In Microsoft Active Directory, what are security and distribution groups?
In Microsoft Active Directory, when you create a new group, you must select a group type. The two group types, security and distribution, are described below:
- Security: Security groups allow you to manage user and computer access to shared resources. You can also control who receives group policy settings. This simplifies administration by allowing you to set permissions once on multiple computers, then to change the membership of the group as your needs change. The change in group membership automatically takes effect everywhere. You can also use these groups as email distribution lists.
- Distribution: Distribution groups are intended to be used solely as email distribution lists. These lists are for use with email applications such as Microsoft Exchange or Outlook. You can add and remove contacts from the list so that they will or will not receive email sent to the distribution group. You can't use distribution groups to assign permissions on any objects, and you can't use them to filter group policy settings.
Distribution Groups -- Used for email. Useful for programs such as MS Exchange.
Security Groups - Used to secure file/folders, printers, etc.
Local - Stored on the local SAM ( Local Computers )
Domain Local - Stored on Domain Controllers.
Global Groups - Gives you a greater group scope.
Universal - Gives you an even broader group scope.
Windows 2000 Mixed can contain:
Domain Local -- At the same time they can contain Accounts ( Any user/computer account ), and global groups. Access to the same domain.
Global groups - They can contain Accounts ( user/computer accounts ). Access to Any domain
Universal - N/A not applicable at this DFL. Access to any domain
Windows 2000 Native or Windows 2003 DFL can contain:
Domain Local - Accounts ( users/computers ), Domain local Groups ( same domain ) , global groups, and universal groups.
Global Groups - Accounts ( users/computers from the same domain ), Global groups ( same domain )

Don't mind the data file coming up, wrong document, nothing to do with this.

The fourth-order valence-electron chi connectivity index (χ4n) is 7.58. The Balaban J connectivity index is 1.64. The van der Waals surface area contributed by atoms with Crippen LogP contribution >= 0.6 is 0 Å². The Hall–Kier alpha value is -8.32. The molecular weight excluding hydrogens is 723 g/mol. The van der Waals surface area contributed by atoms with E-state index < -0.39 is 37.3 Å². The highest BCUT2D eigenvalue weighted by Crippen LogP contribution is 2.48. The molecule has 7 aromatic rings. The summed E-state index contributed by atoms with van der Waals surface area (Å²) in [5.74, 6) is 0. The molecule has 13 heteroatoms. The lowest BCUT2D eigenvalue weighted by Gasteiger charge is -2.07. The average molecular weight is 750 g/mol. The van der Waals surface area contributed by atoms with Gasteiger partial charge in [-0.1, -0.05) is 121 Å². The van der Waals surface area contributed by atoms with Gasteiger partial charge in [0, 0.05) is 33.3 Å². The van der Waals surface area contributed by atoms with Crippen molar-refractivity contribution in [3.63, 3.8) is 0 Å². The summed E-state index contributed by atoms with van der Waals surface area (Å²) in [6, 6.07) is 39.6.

Universal Groups - Accounts ( users/computers ), Global Groups, and Universal Groups.
Domain Local - You can convert it to Universal ( A Domain Local group must already contain a Domain Local group in order for the conversion to take place )
Global Group - You can convert it to Universal ( A Global group must already contain a Global group in order for the conversion to take place )
Universal Group - You can convert it to either Domain Local, or Global Group.
Start By adding Users to Global Groups. At the same global groups can be nested within Domain Local Groups, and Univerisal groups.
Global Groups can also be nested within Global Groups in the same domain.
Cross-Domain Group nesting
Global Groups can be nested within Domain Local groups, or within another Universal Group in the other domain.
Global Groups cannot be nested across domains. You cannot take a Global Group from proprofs.local, and nest it within another global group in proprofs.com.
You cannot take a user/computer account from one domain, and nest it within a global group in another domain.
Global Groups can be used to grant access to files/folders ( NTFS Permissions) in the same domain, and in a different domain as well.
Domain Local groups can accept anything, except for Domain Local groups from another domain. It accepts user accounts from the same domain, and a different domain as well. A global/universal group from the same domain/different domain can also be nested within a Domain Local group.
Resources - Domain Local Groups can only access resources on the domain on which it resides. For example a domain Local group Named HelpDesk on the proprofs.local domain can only access resources on that domain, and not on proprofs.com
Universal Groups - Accept user/computer accounts from the same domain, and a different domain as well. A global group can also be nested within a Universal Group ( from the same/different domain(s) )
Note: You cannot take a Domain Local Group, and nest it within a Universal Group ( from the same/different domain(s) )
A Universal Group can be nested within another Universal Group in the same domain, and in different domains as well. They can also be nested within Domain Local Groups in the same domain, and in different domains as well. Universal Groups can never be a member of Universal Groups.
Resources - It can be used to access resources ( NTFS Permissions ) on the same domain, and in different domains as well.
One benefit of Universal Groups is that they list its members on the Global Catalog. Whenever a change was made to a Universal Group, it updates the membership of all its members in the Global Catalog, causing a lot of unnecessary traffic between GCs ( windows 2000 )
Windows 2003 solves the aforementioned problem by updating the membership of only the affected member. In other words, it does not replicate all the accounts in the Universal group, only the one you made changes to. ( Note: This new feature is only available if the Domain Functional Level ( DFL ) is on Windows 2003 )